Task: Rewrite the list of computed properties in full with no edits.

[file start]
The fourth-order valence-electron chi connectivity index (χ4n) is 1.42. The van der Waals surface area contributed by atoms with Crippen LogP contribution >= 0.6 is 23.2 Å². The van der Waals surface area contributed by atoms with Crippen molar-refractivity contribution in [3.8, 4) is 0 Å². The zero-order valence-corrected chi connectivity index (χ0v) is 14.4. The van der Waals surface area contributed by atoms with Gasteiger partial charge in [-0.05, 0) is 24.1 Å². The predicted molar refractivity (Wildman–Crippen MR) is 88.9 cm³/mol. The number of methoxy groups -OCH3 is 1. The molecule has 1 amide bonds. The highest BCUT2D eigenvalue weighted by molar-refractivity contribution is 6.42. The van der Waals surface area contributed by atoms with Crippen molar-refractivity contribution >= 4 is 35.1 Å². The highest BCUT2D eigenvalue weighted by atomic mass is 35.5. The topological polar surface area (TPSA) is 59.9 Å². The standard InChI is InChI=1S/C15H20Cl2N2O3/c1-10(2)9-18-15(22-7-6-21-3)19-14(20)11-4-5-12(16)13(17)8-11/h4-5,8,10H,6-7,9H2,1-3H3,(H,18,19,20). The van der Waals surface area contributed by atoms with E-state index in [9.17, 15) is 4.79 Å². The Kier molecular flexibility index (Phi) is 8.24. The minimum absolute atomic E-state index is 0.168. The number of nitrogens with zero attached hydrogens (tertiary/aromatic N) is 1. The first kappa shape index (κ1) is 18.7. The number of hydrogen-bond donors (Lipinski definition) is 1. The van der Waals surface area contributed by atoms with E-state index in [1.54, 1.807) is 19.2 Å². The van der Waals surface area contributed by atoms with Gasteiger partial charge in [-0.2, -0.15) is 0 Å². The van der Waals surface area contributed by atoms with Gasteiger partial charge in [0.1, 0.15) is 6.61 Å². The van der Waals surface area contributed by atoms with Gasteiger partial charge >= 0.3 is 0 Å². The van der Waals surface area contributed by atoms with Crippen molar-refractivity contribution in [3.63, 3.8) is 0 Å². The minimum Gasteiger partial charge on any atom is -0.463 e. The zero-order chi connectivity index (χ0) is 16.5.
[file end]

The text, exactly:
The fourth-order valence-electron chi connectivity index (χ4n) is 1.42. The van der Waals surface area contributed by atoms with Crippen LogP contribution >= 0.6 is 23.2 Å². The van der Waals surface area contributed by atoms with Crippen molar-refractivity contribution in [3.8, 4) is 0 Å². The zero-order valence-corrected chi connectivity index (χ0v) is 14.4. The van der Waals surface area contributed by atoms with Gasteiger partial charge in [-0.05, 0) is 24.1 Å². The predicted molar refractivity (Wildman–Crippen MR) is 88.9 cm³/mol. The number of methoxy groups -OCH3 is 1. The molecule has 1 amide bonds. The highest BCUT2D eigenvalue weighted by molar-refractivity contribution is 6.42. The van der Waals surface area contributed by atoms with Crippen molar-refractivity contribution >= 4 is 35.1 Å². The highest BCUT2D eigenvalue weighted by atomic mass is 35.5. The topological polar surface area (TPSA) is 59.9 Å². The standard InChI is InChI=1S/C15H20Cl2N2O3/c1-10(2)9-18-15(22-7-6-21-3)19-14(20)11-4-5-12(16)13(17)8-11/h4-5,8,10H,6-7,9H2,1-3H3,(H,18,19,20). The van der Waals surface area contributed by atoms with E-state index in [9.17, 15) is 4.79 Å². The Kier molecular flexibility index (Phi) is 8.24. The minimum absolute atomic E-state index is 0.168. The number of nitrogens with zero attached hydrogens (tertiary/aromatic N) is 1. The first kappa shape index (κ1) is 18.7. The number of hydrogen-bond donors (Lipinski definition) is 1. The van der Waals surface area contributed by atoms with E-state index in [1.54, 1.807) is 19.2 Å². The van der Waals surface area contributed by atoms with Gasteiger partial charge in [-0.2, -0.15) is 0 Å². The van der Waals surface area contributed by atoms with Gasteiger partial charge in [0.1, 0.15) is 6.61 Å². The van der Waals surface area contributed by atoms with Gasteiger partial charge >= 0.3 is 0 Å². The van der Waals surface area contributed by atoms with Crippen molar-refractivity contribution in [3.63, 3.8) is 0 Å². The minimum Gasteiger partial charge on any atom is -0.463 e. The zero-order chi connectivity index (χ0) is 16.5.